8.23.2012

Huy Le: "We're Pregnant!!!!"

Previously

The Narrative Welcomes Huy Le

Congrats to the happy couple!  From blogger Huy Le:
We’re pregnant!!!!
August 1, 2012

Dear everyone,

Jameelah and I are pregnant! Ok, technically Jameelah is pregnant. But, you know…I kind of helped a little. The few people we’ve told ask, How do you feel? Well, excited, happy, and kind of scared, as if someone told me an eccentric uncle just kicked the bucket and left me a unicorn. I mean, I love unicorns, but I’ve never had one before, so how would I take care of this unicorn when it arrives? The only thing I am sure of is that we will at some point buy a bouncy chair, because babies love to bounce for some reason. I could be entertained for hours, watching the little tyke bounce in its bouncing chair. Also, something called “Tummy Time.”

By the way, I’m still kind of jetlagged, so this post may not be the most coherent.

We were in Vietnam when we found out. Being suspicious, we decided to buy pregnancy tests. The trouble was, I didn’t know the word in Vietnamese for this item. In Dalat, we went into a convenience store, mainly to get some conditioner for Jameelah. “Pst,” she said, “while we’re here, ask for a pregnancy test.” I looked at the clerk, a girl maybe 18. “So…” I said, “um…so, do you have…a, uh, a stick, that, um, you pee on, and it tells you if…you…”

She looked at my blushing face, then looked at Jameelah, and a wide smile formed. “A que thu thai?” she said. (Literally a “stick to test for pregnancy.)

“Yes, yes. That,” I said.

“Nope!”

We trudged to a pharmacy, where I had to relive my embarrassment. (Maybe this is why “embarazada” is the term in Spanish for pregnant).

The first time she tested, Jameelah got very excited. “Look!” She said, “there’s a faint red line. You can barely see it because it’s so early, but I’m sure I’m pregnant.”

“Let me see,” I said, looking closer. The line was barely there. There was no way to be positive. Maybe all the tests had that line. We only bought one, so there was no control test. I didn’t believe it. We had to go out and buy several more. Over the next four days, she would test, and the line became slightly darker.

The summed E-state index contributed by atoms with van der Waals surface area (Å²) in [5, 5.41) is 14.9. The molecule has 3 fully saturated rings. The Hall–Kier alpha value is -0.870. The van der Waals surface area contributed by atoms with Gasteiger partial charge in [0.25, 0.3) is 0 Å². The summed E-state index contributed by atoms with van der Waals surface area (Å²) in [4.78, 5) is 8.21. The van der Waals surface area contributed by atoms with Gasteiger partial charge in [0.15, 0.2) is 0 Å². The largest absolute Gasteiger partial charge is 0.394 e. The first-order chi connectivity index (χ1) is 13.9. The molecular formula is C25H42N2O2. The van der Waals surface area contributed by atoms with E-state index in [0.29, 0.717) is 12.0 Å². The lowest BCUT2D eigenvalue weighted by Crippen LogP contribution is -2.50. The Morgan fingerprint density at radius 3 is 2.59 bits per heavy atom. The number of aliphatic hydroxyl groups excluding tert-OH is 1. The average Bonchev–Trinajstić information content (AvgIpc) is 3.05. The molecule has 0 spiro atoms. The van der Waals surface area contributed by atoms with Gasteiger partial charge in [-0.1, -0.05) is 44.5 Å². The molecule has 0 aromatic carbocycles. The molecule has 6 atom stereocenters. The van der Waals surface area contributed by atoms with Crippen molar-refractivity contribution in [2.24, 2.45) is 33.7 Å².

“Nope, we still can’t be sure,” I said, ”still too faint. We can’t give ourselves or our families false hope.” Jameelah was getting frustrated at my stubbornness, but hey, better to be completely sure before we told people. In Saigon, she tested again. This time the line was dark and clear as day. “I’m pregnant!” she said, “just admit it! There are no false positives!” I looked at it suspiciously. I raised it to the light. I checked the instructions on the box. I looked back at the little stick I was holding. I raised it back up to the light. I looked at Jameelah, who was smiling with big, hopeful eyes.

“We’re pregnant!” I said, hugging her.

A baby. A tiny little baby, so helpless, swaddled up like some sort of alien cocoon. I started thinking about that little baby I held a few weeks ago, a month old, who tried to “talk” to me in her little baby language, something like “gahhh, uhh, ooh, wah.” That baby was so cute. I hope my baby will be as cute and will talk to me also.

We have temporarily called our baby “Button,” because we had joked about naming our kids after various mushrooms. Jameelah is ecstatic, obsessed now with every little symptom, googling things constantly. “Did you know,” she said, “that at about this time, our baby is the size of a sesame seed?” Orange seed, she would announce a few days later, then apple seed the next day. I thought an orange seed would be bigger than an apple seed, so the baby should be about the size of an apple seed first, THEN the size of an orange seed.

But I kept this to myself. Of all her symptoms that are starting to develop, the one I fear most will be the mood swings. “There will be absolutely nothing you can do except to be nice when they happen,” she said.

“Oh heck no,” I said, “you know they’re irrational, these mood swings. We both know they are irrational!” Anyone who knows me knows I don’t put up with irrational stuff.

She stared at me.

“You…would upset Little Button?”

Well, fine, I don’t want to upset Little Button.

Jameelah’s doctor in Seattle has confirmed the results of the que thu thai, and the due date is April 2nd. “Oh, God,” I said, “it’ll be an Aries! It’ll be stubborn as hell!”

I am not so sure if it has really hit me yet. In about 8 months, I’ll be a father. That’s so strange to think about. Right now, as I type this, Button’s cells are multiplying like crazy, forming into a tiny person. I hope I’ll be a good father. I hope the baby will be healthy and I’ll look forward to when Button has Tummy Time.

Whatever the heck that is.

“Whoa!” said Jameelah from her laptop, “did you know the baby’s heart forms OUTSIDE its body first?! Eek!”

There is a lot to learn. I’ll be blogging more often, from a first-time dad’s point of view, just to warn you in case you are not interested in baby-related stuff.
See Also

Stuff not to say to your pregnant partner

4 comments:

  1. Congratulations to you and your wife. A word of advice: enjoy as much sleep as you possibly can! ;)

    ReplyDelete
  2. Congratulations, I am so very happy for Huy and Jameelah!!! I wish them decades of family bliss together. I hope the birth is easy and painless, with a healthy baby and a swift recovery. :)

    After being introduced to Huy in the other post on BN, I read tons and tons of his blog posts. He is hilarious!!! He reminds me of Dave Barry, my all-time favorite humorist. I will be checking out his blog very often from here on out.

    ReplyDelete
  3. I already said this but not here yet, CONGRATS to you and Jameelah!

    ReplyDelete

Comments are no longer accepted.

Note: Only a member of this blog may post a comment.